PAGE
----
Not even two weeks ago I walked with a bucket of fermenting apples in each hand down the dirt road with my friend to feed the pigs. The snow came down in fat soft constellations, the sounds of our boots muffled in the snowpack, the spooning hills curling around each other in contented receding sighs, dotted with tiny lit windows and plumes of blue woodsmoke.
The pigs, to my comfort, are shaggy and brindled beasts who watched our approach with inquisitive gazes and did not wait for their food to freeze but politely snarffled through the snow where the glut of apples had lodged themselves in the drifts. The swine were at least belly-deep in the snow, which on me stopped at my knees.
We fed the chickens as the snow persisted, and my friend, a rose-cheeked example of many generations of Vermont hardiness, explained to me that the more snow we get, the less likely we are to experience the likes of last year’s drought. Of course. Which engendered in me a further tenderness toward the damp crystals encrusting our hoods and weighing in our escaped wisps of hair.
So at home I contentedly re-stuffed the woodstove and hung the wet woolens and made as spicy a curry as I could palate and we plotted an outdoor skating adventure for the following frozen frozen day.
As you might be able to tell: I was finally learning hygge, that intuitive coping with winter which eventually reveals itself as learning to not simply take refuge in but cherish the small snow caves we carve out and curl up in. No small feat for a femme raised in the deep South.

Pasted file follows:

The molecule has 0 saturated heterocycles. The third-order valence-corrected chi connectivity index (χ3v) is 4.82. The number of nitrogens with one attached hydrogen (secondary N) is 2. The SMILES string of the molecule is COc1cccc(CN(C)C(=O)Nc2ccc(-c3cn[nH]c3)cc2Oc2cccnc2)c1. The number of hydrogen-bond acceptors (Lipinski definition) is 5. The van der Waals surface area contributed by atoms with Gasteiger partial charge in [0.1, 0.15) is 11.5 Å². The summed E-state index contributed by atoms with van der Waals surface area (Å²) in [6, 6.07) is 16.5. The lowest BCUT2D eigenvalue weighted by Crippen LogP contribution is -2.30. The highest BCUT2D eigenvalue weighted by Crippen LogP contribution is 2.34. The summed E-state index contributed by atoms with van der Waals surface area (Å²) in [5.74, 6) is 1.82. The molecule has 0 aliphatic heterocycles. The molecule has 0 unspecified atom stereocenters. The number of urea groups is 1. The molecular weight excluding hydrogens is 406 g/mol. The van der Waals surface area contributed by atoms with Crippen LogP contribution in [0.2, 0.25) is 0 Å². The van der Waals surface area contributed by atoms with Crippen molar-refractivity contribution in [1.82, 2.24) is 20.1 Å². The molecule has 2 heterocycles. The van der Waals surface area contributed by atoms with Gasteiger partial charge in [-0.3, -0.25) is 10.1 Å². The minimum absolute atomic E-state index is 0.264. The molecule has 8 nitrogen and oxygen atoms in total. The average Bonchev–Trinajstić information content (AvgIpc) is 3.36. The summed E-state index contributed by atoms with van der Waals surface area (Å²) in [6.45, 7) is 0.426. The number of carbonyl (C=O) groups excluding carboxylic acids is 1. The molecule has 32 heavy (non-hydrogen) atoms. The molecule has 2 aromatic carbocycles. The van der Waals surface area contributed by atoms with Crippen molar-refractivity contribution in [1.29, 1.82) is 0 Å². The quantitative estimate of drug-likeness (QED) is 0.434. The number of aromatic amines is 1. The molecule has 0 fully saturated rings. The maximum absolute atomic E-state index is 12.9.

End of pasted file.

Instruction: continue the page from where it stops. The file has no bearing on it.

Alas, or perhaps not, this morning I left the house with only one wool sweater, a scarf, and hat. Okay, sure, I had pants on too. But the point is: The air felt kind on my face. Gloves were not a necessity. My toes didn’t go numb from the porch to the car. Now I sit in the studio with the sun shining through the tall windows. The river outside beyond the brace of tall bare maples is still frozen and covered with snow, but the sap lines are running, the pumps buzzing and coaxing the sweetness into the downhill tanks, the roads are wet and muddy and already the human faces look sparkly in ways that I don’t feel ready for yet.
Change, I’m noticing, even when the transition is from a less comfortable situation to a more hopeful one, can be a struggle. Once we’ve gotten used to a sour-faced boss, the cranky teenage offspring, the lonely confines of our daily routines, the brisk about-face of an apology from an unexpected source, a vulnerable moment that explains all of a day in high school, or the friend stopping by the office when we our faces have become one with the computer screen can feel strangely unwelcome. The small dragon inside me that finally succumbed to the lull of hibernation is maybe not ready to peel back layers, expose tender skin, dip a toe in the possibility that warmth is a distinct probability.
At least, I’m not starting seeds in the greenhouse yet.
But I am calling out my own reluctance toward hope, towards joy, both of which have been severely challenged in this political moment. I am taking my Daily Resilience Tonic, bathing in rose petals and chamomile flowers, keeping the Boundaries Potion in my pocket, and writing all the feelings down so I can have a little extra space as I go about my day. I am learning to be mindful when the stubborn little bull inside me wants to keep everything exactly how it is.
Oh yes, and I’m keeping Octavia Butler in one hand and a bit of garnet in the other. You too?